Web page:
The new funds from Brazil, UAE, Singapore, and Canada are looking at investments up to Series A level unlike more established VCs who are backing advanced startups and thus more capital is getting poured at late stages.
More than 4 startup funds from geographies including Brazil, UAE, Singapore, and Canada are looking to back early-stage Indian startups in coming three-six months to tap innovative ideas emerging from the world’s third largest startup ecosystem — India.
“Gilda VC from UAE, F3 Capital from Brazil, Toronto Business Development Centre (incubator), and Govin Capital from Singapore are the financial institutions that are looking to either set-up their India business or expand in India in coming three-six months. There are others as well from the Bay Area in the US and China exploring India investments,” Nassom’s Senior Director and Head – 10000 Startups Suresh Jayaraju told Financial Express Online. Jayaraju, a former senior executive at Google, Airtel and Samsung looking after new products and innovation, has been a mentor to multiple startups and consults various funds looking to set-up or expand in India.
“Out of Gilda VC which has started meeting startups for investments and Govin Capital which is looking to expand their operations, F3 Capital and Toronto Business Development Centre are currently understanding what should be their investment thesis for India, how they have to set up, required compliances procedures etc,” Jayaraju said.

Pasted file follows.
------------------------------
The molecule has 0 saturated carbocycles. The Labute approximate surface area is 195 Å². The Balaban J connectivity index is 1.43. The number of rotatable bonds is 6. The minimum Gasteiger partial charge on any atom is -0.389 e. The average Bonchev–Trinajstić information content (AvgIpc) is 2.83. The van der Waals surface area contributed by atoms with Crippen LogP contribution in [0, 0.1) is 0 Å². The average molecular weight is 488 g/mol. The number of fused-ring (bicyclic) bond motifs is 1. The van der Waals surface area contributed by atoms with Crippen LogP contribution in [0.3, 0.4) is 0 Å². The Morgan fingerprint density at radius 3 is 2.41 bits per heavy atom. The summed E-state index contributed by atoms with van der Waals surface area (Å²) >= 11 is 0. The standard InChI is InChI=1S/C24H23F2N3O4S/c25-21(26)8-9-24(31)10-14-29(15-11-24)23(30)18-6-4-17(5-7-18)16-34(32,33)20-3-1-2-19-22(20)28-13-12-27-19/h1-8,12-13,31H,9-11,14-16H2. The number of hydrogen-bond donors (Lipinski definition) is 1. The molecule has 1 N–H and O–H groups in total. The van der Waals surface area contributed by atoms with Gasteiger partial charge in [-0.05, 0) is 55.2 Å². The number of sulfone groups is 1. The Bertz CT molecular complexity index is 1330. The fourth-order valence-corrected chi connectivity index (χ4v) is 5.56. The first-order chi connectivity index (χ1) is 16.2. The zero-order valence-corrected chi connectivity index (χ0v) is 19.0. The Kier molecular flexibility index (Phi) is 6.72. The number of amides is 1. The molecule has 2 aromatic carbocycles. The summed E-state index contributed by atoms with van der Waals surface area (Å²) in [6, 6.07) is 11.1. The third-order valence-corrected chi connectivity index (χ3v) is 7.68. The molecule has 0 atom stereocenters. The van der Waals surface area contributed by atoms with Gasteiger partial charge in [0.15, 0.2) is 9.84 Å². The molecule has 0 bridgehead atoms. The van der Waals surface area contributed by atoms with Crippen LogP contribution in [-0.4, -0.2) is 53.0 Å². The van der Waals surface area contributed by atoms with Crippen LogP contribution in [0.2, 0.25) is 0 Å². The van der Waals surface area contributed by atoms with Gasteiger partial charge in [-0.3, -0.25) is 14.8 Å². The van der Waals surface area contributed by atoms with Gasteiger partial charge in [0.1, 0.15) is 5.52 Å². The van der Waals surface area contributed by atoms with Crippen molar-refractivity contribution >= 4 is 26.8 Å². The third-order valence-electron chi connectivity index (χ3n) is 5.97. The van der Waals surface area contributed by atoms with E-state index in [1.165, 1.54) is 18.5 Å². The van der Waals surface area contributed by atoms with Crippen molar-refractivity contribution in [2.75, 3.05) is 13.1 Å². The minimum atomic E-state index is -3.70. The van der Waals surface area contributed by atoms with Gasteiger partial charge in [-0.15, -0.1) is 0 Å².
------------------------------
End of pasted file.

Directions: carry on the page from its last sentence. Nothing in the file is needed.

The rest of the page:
The new funds are not only looking to back scalable ideas in India but are also aiming at technology transfer from India to their respective ecosystems. For instance, F3 Capital is figuring out ideas in mobile payments segment that also suits Brazil which is also a prepaid card market like India.
“The technology adoption in Brazil largely comes from North America even though the market dynamics for them is not very similar to that region. So they would rather pick technologies and ideas from India. F3 Capital said that the technologies that are relevant here can be taken to Brazil or endorsed there,” Jayaraju added.
Similarly, Jayaraju said that Toronto Business Development Centre wants to have Indian startups set up base in Canada as well while the Centre is looking to get more angel and venture capital investors (VC) from Canada to back Indian startups. On the other hand, Gilda VC is looking to invest over Rs 100 crore in angel deals.
These funds are looking at investments up to Series A level unlike more established VCs who are backing advanced startups and thus more capital is getting poured at late stages.
The seed stage funding declined from $191 million in 2017 to $151 million in 2018 whereas particularly in the late stage, funding went up by 250 per cent from $847 million in 2017 to $3 billion in 2018, said a Nasscom 2018 report — Indian startup ecosystem – approaching escape velocity.
“If investments don’t happen at early stage then how would you create pipeline for series A rounds. This is a big problem for VCs. However, (foreign) funds like these will come and fill that gap,” said Jayaraju.
The new funds are looking at startups in fintech, healthcare, and deeptech areas.